Unicode Character Planes
Plane 0 Basic Multilingual Plane
Plane 1 Supplementary Multilingual Plane
Plane 2 Supplementary Ideographic Plane
Plane 14 Nonrecommended
Plane 15 Open to private use
Plane 16 Open to private use

Plane 1, the Supplementary Multilingual Plane (SMP), is used to store characters that are part of historical languages such as Linear B. Musical and rare mathematical characters are also stored here.

Plane 2, the Supplementary Ideographic Plane (SIP), is used to store over 40,000 rare historical Chinese characters.

Plane 14 is used to store a number of nonrecommended and experimental tag symbols. The nature of this plane is nebulous and will, no doubt, change over time.

Planes 15 and 16 are open for private use.

Unicode Character Encoding

Since Unicode is a multiple-byte encoding standard, inline-arrow-r.gif (99 bytes)byte ordering  is of  vital importance. The Unicode Consortium defined a number of  Unicode Transformation Formats (UTF) to encode characters. These include UTF-7, UTF-8, UTF-16 and UTF-32.

The International Standards Organization (ISO), in the ISO/IEC 10646 specification, also defined two different Universal Character Sets (UCS) to store Unicode code points.

Essentially, both UCS encodings are subsets of the UTF encoding.

Unicode Encoding Methods
UCS-2 16 bits only
UCS-4 32 bits only
UTF-7 7 bits with override
UTF-8 8 bits with override
UTF-16 16 bits with override

UCS-2 and UCS-4

UCS-2, like the original version of Unicode, is primarily 16-bit. As expected, UCS-2 is only able to store the Basic Multilingual Plane (the first 65536 Unicode Characters).

UCS-4 encoding uses a total of 32-bits to store each character code. The full Unicode encoding can currently be represented with only 21 bits, which makes UCS-4 a particularly inefficient format. However, since computers generally store integer values in powers of 2, 32-bit integers are common on practically all platforms while 24-bit variants are exceedingly rare.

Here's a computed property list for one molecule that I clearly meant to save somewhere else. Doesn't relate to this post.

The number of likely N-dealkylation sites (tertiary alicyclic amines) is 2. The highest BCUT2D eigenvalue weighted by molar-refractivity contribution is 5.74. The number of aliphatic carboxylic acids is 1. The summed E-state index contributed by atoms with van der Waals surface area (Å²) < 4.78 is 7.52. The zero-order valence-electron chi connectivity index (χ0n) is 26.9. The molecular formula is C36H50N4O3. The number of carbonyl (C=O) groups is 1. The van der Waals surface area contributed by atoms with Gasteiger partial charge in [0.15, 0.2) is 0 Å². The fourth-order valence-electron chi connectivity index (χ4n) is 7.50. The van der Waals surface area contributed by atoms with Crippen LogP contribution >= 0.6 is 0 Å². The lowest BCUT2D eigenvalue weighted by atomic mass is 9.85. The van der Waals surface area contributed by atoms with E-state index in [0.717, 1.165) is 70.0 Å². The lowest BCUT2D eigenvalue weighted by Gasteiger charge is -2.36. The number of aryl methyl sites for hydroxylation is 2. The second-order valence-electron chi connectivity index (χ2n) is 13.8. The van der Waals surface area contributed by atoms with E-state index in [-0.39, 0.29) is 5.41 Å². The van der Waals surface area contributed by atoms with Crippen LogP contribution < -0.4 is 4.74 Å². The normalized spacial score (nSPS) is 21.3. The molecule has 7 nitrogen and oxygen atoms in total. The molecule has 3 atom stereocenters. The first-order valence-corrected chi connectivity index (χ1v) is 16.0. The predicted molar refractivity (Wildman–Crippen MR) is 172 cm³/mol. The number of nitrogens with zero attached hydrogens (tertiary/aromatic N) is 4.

UTF-16

UTF-16 is almost identical to the UCS-2 format with some, very important, exceptions. This format usually stores each character code using 2-bytes like UCS-2, but also provides override sequences for encoding characters that are not part of the Basic Multilingual Plane. This allows the system to represent the normal Unicode characters using 16-bit, but also can provide the representation of Plane 1 and Plane 2 characters.

UTF-16 also supports different byte ordering sequences. To accomplish this, every transmitted UTF string is preceeded by a Byte Order Mark (BOM) which tells the decoder the byte ordering of the following Unicode code points. The BOM is 2-bytes - with one byte containing FF and the other containing FE. 0xFFFE alerts the decoder that the information is stored in Little Endian; 0xFEFF is for Big Endian.
Byte Order Mark
FF FE Little Endian
FE FF Big Endian

Since practically all real-world Unicode characters are part of the Basic Multilingual Plane, UCS-2 is usually sufficient. However, UTF-16 has the benefit of providing a method for supporting the full Unicode encoding. As a result, UTF-16 is predominately used in most systems that support Unicode. Both Windows NT / XP and Linux use UTF-16 internally.

diagram-unicode.gif (3704 bytes)

Note that the most significant byte (the second listed in Little Endian) will contain a 0 in for all ASCII characters.

UTF-8 and UTF-7

The UTF-8 format supports a number of override sequences such that each code in the Unicode encoding can be represented using 8 bits.  UTF-8 was designed specifically so that a string can be represented without any issues caused by byte ordering. The encoding also will not conflict with ASCII control characters - meaning that the string can be stored in legacy programs that are strictly based on ASCII and use the null-character to terminate strings.

UTF-8 is popular for transmitting Unicode information over the Internet and, more notabily, e-mail. Unfortunately, the number of e-mail clients that support Unicode varies and most information sent via e-mail is done using ISO 8859 or Windows-1252.

UTF-7 is a 7-bit variant of UTF that uses a combination of Base64 (used in MIME) and override characters. However, since HTML-style encoding can also represent any Unicode code point, UTF-7 is rarely, if never, used.

UTF-8 Encoding
0000 ... 007F 0xxxxxxx
0080 ... 07FF 110xxxxx 10xxxxxx
0800 ... FFFF 1110xxxx 10xxxxxx
10xxxxxx
10000 ... 10FFFF 11110xxx 10xxxxxx
10xxxxxx 10xxxxxx

References

For more information, please see following links:

 

Special thanks to Mike Brown & Robert van Loenhout for their help.